Is it OK to Laugh at ‘Fat-Jokes’?Tuesday, July 5, 2011
Who has not seen or heard fat jokes?
Usually a stereotypical depiction of a fat person highlighting their ‘funny’ relationship with food, their ‘facetious’ aversion to physical activity, their ‘farcical’ physical appearance, their ‘ludicrous’ clumsiness, their ‘jolly’ self-indulgence, their ‘entertaining’ lack of self-control – in short hilarious!
Not just the general public, but media, movie makers, comedians, and, I am sad to say, even researchers and health professionals, will freely use ‘fat-jokes’, stereotypical cartoons, or tell ‘typical’ stories, without a second thought on how hurtful, insulting, unjust, and simply stupid such jokes may be – I guess, anything for a laugh is fine – after all a ‘joke is just a joke’ – no offense?!?.
So what is it with disparaging jokes? Who makes them and why does anyone think they are OK?
An article that takes a closer look at how group dominance beliefs facilitate and legitimize ‘cavalier humour beliefs’ was recently published by Gordon Hodson and colleagues from Brock University, Ontario, in the Journal of Personality and Social Psychology.
As the authors point out,
“Humor and joke telling remain among the last bastions of openly expressed intergroup stereotypes and bias in Western cultures….people generally tolerate intergroup jokes, minimizing negative outcomes associated with humor generally.
Rather, “humor invokes a conversational rule of levity”, encouraging audiences to disengage criticism and relax normal social conventions, quelling criticism of the joke or the teller. In fact, indicating displeasure with an intergroup joke could even come at a social cost, conveying prudishness or a failure to appreciate an implicit understanding that a “joke is just a joke” and, by implication, harmless.”
The paper examines the important role of Social Dominance Theory (SDT), which the authors summarize as follows:
“In SDT, it is proposed that human societies almost universally adopt hierarchical power structures. As a result, access to resources and power are distributed unequally across social groups. Over time, relative advantages and disadvantages become entrenched and further differentiate social groups, making it increasingly difficult for subordinates to change their social status and to access valued resources or prestige.”
“For their part, dominants are particularly invested in endorsing ideologies justifying the attainment or maintenance of structural intergroup relations conferring unequal benefits to high-status groups. This often results in heightened outgroup prejudice, particularly directed toward low-status outgroups seeking upward social mobility”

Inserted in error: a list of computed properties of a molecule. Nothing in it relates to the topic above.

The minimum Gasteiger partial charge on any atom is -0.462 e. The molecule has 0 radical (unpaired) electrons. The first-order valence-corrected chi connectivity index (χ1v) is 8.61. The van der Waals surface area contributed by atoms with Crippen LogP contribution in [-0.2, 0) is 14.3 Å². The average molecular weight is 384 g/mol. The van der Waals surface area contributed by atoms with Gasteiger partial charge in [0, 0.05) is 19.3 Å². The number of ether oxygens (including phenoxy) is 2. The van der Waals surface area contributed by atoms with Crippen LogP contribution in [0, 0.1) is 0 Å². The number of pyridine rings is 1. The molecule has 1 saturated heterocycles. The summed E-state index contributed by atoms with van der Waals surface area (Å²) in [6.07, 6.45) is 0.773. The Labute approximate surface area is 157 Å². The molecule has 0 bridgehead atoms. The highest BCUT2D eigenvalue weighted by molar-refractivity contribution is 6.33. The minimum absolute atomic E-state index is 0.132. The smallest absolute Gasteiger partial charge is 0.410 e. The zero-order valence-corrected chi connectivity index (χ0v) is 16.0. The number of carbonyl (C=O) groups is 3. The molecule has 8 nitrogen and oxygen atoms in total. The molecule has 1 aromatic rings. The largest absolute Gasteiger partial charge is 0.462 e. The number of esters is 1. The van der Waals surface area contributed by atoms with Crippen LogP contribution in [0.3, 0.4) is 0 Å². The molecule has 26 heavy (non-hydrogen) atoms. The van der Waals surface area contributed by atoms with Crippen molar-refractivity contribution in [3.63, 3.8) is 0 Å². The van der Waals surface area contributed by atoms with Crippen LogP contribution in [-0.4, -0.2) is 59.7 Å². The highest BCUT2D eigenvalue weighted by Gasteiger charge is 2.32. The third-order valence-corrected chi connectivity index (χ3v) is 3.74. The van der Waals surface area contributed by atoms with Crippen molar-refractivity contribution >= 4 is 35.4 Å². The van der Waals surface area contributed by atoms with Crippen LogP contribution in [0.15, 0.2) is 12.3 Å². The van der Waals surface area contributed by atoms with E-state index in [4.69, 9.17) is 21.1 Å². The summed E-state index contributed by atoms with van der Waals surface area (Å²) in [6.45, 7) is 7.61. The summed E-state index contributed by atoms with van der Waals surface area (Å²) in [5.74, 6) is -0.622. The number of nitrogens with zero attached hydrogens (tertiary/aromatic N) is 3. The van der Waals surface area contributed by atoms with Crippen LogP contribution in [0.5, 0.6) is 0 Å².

Importantly, the authors also note that:
“Central to SDT is the proposition that “group-based hierarchy is also affected by… legitimizing myths… [the] attitudes, values, beliefs, stereotypes that provide moral and intellectual justification for the social practices that distribute social value”
This is probably, why the ‘inferior’ stereotypes associated with excess weight (lack of control, indulgence, gluttony, etc.), provide a ‘legitimizing myth’ and thus a socially acceptable target for jokes.
Although the paper does not specifically address the issue of ‘fat-jokes’, it does explore the role of subtle (or not so subtle) legitimizing myth operating in intergroup humor settings.
While some humour theorists (e.g. Freud) have suggested that:
“…humor allows expressions of hostility toward others through socially sanctioned forms, masking true intentions from source and audience (including the target).”
“… emphasized the socially positive, disinhibiting functions of joke telling…“humor is essentially a way for people to interact in a playful manner”, a liberation from serious constraints of everyday life.”
The paper goes on to describe three sets of experiments that examine a number of related hypotheses on the ‘who’ and ‘why’ of laughing at disparaging ‘cavalier’ jokes and even presents a novel ‘Cavalier Humour Beliefs’ (CHB) scale.
“In all studies, social dominance orientation predicted favorable reactions toward low-status outgroup jokes almost entirely through heightened CHB, a subtle yet potent legitimatizing myth that “justifies” expressions of group dominance motives. CHB contributes to trivializing outgroup jokes as inoffensive (harmless), subsequently contributing to postjoke prejudice.”